Tobin “wasn’t comfortable at all” with the Seahawks’ decision to remain in the locker room Sunday. But after President Trump’s comments about players, Tobin knew teammates would not want to stand. So he made the sacrifice.

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RENTON — The word “unity” has been getting tossed around a lot lately, and much of the time it feels empty and contrived. Here’s an example of where it was real.

Offensive tackle Matt Tobin has been with the Seahawks for just over a month. He was traded to a team whose outspoken nature stands in stark contrast to that of his hometown.

Tobin said folks from Worthington, Iowa, don’t typically go around spouting their political opinions. His teammates, on the other hand, speak whatever is on their minds.

Matt likes the uncensored dialogue, though, and thinks it benefits the team and community. It also has exposed him to perspectives he might not have otherwise heard.

Trump vs. NFL

But when it comes to participating in that dialogue, Tobin typically takes a pass.

“I don’t say much,” he said. “I have a little bit different views, so I keep it quiet.”

Like a few of his teammates, Tobin “wasn’t comfortable at all” with the Seahawks’ decision to remain in the locker room during the national anthem before Sunday’s game at Tennessee. He thinks there are “plenty of other ways to get the message out” and would have liked to “go out there and respect the flag.”

But in the wake of President Donald Trump’s “son of a bitch” comments Friday regarding players who had not stood for the anthem, Tobin also knew most of his teammates would have felt equally uncomfortable standing. So he made the sacrifice and stayed inside.

“I told Coach (Pete) Carroll that (I was uncomfortable), but I told him I would do it to support the team and not be a distraction,” said Tobin, who spent his first four NFL seasons with Philadelphia. “He just thanked me for being a part of the team.”

Though not naming names, Tobin said he had spoken with a few teammates who shared his point of view. He added that they’d thought about walking out for the anthem before concluding it would be a bad look.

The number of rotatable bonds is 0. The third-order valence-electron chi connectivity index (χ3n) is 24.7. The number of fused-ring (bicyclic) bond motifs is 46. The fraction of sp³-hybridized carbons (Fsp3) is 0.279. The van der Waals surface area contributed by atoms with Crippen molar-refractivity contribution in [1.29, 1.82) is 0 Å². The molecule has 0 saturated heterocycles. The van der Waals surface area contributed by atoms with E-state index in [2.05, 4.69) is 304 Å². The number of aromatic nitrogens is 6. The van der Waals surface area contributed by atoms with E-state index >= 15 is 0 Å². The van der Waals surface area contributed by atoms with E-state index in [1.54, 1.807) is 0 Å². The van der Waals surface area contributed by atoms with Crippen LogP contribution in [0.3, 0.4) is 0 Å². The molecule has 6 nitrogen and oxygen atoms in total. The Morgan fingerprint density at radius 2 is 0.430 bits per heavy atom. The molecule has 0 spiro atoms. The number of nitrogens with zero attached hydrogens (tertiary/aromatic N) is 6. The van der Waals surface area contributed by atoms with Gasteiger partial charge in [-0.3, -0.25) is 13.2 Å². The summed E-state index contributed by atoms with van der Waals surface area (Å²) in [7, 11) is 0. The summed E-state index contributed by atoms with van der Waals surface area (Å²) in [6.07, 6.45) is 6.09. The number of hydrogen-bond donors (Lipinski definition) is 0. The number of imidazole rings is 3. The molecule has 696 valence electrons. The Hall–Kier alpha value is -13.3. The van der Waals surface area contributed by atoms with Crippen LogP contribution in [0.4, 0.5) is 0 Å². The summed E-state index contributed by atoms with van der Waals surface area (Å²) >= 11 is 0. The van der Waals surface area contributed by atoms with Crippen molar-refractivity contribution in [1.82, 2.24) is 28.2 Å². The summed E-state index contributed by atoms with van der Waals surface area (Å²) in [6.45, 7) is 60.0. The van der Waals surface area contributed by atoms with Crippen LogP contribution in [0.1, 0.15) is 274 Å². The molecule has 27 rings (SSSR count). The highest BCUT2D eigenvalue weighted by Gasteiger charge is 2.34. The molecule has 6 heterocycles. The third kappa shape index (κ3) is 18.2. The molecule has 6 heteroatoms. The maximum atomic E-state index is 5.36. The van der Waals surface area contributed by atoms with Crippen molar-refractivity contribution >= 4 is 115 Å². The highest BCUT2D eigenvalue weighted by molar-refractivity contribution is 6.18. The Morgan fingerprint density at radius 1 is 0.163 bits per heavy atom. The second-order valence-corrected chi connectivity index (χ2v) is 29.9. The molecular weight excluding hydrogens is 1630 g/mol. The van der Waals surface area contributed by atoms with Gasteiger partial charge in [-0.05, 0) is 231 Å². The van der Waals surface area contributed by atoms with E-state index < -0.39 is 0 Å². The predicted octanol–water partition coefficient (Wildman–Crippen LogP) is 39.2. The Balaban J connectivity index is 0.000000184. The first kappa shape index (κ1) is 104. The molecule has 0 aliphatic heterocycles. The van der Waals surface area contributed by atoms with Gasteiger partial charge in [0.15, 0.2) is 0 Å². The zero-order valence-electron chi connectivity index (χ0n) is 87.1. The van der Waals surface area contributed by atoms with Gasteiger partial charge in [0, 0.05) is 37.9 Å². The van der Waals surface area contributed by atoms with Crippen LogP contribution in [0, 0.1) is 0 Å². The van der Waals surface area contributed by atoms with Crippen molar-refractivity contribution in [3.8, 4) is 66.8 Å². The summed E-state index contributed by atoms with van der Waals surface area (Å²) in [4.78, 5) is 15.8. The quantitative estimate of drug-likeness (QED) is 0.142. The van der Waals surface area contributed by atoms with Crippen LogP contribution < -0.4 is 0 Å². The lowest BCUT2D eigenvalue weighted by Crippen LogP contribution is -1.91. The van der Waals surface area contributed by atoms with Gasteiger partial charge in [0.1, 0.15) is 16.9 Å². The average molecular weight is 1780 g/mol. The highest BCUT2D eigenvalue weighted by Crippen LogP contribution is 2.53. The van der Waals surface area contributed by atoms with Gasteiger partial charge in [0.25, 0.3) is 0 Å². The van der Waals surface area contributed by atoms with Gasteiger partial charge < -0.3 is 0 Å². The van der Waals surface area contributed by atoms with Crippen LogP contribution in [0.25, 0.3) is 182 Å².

“There were five or six guys, but we were all white,” said Tobin, adding that his family wasn’t too happy about him staying inside. “We’d be sending a message, but we’d be sending the wrong message to our teammates.”

You have to credit Tobin for having the stones to talk about this openly. He’s a backup lineman going against the popular opinion despite just getting here in August.

But you also have to credit the Seahawks for respecting his and others’ views. As Seattle cornerback Richard Sherman explained after the game Sunday, there were more provocative proposals rejected before the team decided to stay in the locker room for the anthem.

“We wanted to do our best to not ostracize our guys, any of our individuals,” Sherman said. “That’s the worst thing you could do.”

Sherman took the podium again Wednesday and was his usual candid self. While answering a question about how his postgame comments were received, he said there “are certain people in this world who already have their opinions made up — their eyes are closed, their ears are closed.”

Perhaps some of you think this is true of Tobin when it comes to anthem protests. It isn’t.

Tobin acknowledges he was “100 percent against” then-49ers quarterback Colin Kaepernick’s demonstrations last year. Then Seahawks defensive lineman Michael Bennett was handcuffed and held at gunpoint in Las Vegas last month.

That affected Tobin. Now he’s fine with those who take a knee.

“When Colin first started doing it, I thought there was a different way to do it,” Tobin said. “It really didn’t hit me until Mike had that happen to him in Vegas. And then it was like, ‘Holy (expletive), this is actually real.’”

So let’s review for a second. You have a guy such as Matt Tobin, who feels one way about an issue but is willing to listen to those he disagrees with. And then you have his teammates, who are willing to do the same with him. And because of this willingness to listen, a man with a hard-line stance is willing to change it when injustice occurs.

That’s what these protests are supposed to be about. They might cause discomfort, they might cause tension, but they do have a purpose.

The players kneeling — some of whom have familial connections to the police and military — aren’t desecrating the flag or spitting on the country. They’re just trying to get others to realize that, holy (expletive) — this is actually real.